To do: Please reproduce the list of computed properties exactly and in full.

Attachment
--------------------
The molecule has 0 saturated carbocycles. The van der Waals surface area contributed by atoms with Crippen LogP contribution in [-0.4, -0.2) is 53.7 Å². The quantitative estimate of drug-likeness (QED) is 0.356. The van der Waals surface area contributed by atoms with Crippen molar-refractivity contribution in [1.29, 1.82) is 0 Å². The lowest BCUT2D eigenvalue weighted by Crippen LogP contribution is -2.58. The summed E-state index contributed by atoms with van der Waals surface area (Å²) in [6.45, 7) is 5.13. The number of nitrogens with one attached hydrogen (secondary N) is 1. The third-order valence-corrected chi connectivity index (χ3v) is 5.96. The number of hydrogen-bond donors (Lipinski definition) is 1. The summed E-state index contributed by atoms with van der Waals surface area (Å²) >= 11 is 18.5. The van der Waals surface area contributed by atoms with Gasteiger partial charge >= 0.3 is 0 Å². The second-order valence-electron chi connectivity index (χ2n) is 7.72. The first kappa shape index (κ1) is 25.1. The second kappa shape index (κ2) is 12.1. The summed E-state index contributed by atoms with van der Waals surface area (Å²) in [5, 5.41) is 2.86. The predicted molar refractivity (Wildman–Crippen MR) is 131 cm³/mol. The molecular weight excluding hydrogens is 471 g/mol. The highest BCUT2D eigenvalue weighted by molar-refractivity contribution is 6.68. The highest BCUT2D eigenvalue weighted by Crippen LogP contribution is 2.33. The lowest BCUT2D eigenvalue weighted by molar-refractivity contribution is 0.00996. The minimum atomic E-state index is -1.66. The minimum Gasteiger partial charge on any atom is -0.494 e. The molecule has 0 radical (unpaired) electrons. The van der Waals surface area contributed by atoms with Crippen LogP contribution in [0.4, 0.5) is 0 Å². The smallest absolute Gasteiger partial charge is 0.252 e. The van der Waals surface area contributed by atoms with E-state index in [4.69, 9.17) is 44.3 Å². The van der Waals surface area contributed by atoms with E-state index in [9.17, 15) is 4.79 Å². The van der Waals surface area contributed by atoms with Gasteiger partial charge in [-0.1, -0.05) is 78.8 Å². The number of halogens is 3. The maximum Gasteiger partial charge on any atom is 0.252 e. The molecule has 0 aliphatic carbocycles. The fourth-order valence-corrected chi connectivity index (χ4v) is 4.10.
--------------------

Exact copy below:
The molecule has 0 saturated carbocycles. The van der Waals surface area contributed by atoms with Crippen LogP contribution in [-0.4, -0.2) is 53.7 Å². The quantitative estimate of drug-likeness (QED) is 0.356. The van der Waals surface area contributed by atoms with Crippen molar-refractivity contribution in [1.29, 1.82) is 0 Å². The lowest BCUT2D eigenvalue weighted by Crippen LogP contribution is -2.58. The summed E-state index contributed by atoms with van der Waals surface area (Å²) in [6.45, 7) is 5.13. The number of nitrogens with one attached hydrogen (secondary N) is 1. The third-order valence-corrected chi connectivity index (χ3v) is 5.96. The number of hydrogen-bond donors (Lipinski definition) is 1. The summed E-state index contributed by atoms with van der Waals surface area (Å²) >= 11 is 18.5. The van der Waals surface area contributed by atoms with Gasteiger partial charge >= 0.3 is 0 Å². The second-order valence-electron chi connectivity index (χ2n) is 7.72. The first kappa shape index (κ1) is 25.1. The second kappa shape index (κ2) is 12.1. The summed E-state index contributed by atoms with van der Waals surface area (Å²) in [5, 5.41) is 2.86. The predicted molar refractivity (Wildman–Crippen MR) is 131 cm³/mol. The molecular weight excluding hydrogens is 471 g/mol. The highest BCUT2D eigenvalue weighted by molar-refractivity contribution is 6.68. The highest BCUT2D eigenvalue weighted by Crippen LogP contribution is 2.33. The lowest BCUT2D eigenvalue weighted by molar-refractivity contribution is 0.00996. The minimum atomic E-state index is -1.66. The minimum Gasteiger partial charge on any atom is -0.494 e. The molecule has 0 radical (unpaired) electrons. The van der Waals surface area contributed by atoms with Crippen LogP contribution in [0.4, 0.5) is 0 Å². The smallest absolute Gasteiger partial charge is 0.252 e. The van der Waals surface area contributed by atoms with E-state index in [4.69, 9.17) is 44.3 Å². The van der Waals surface area contributed by atoms with E-state index in [9.17, 15) is 4.79 Å². The van der Waals surface area contributed by atoms with Gasteiger partial charge in [-0.1, -0.05) is 78.8 Å². The number of halogens is 3. The maximum Gasteiger partial charge on any atom is 0.252 e. The molecule has 0 aliphatic carbocycles. The fourth-order valence-corrected chi connectivity index (χ4v) is 4.10.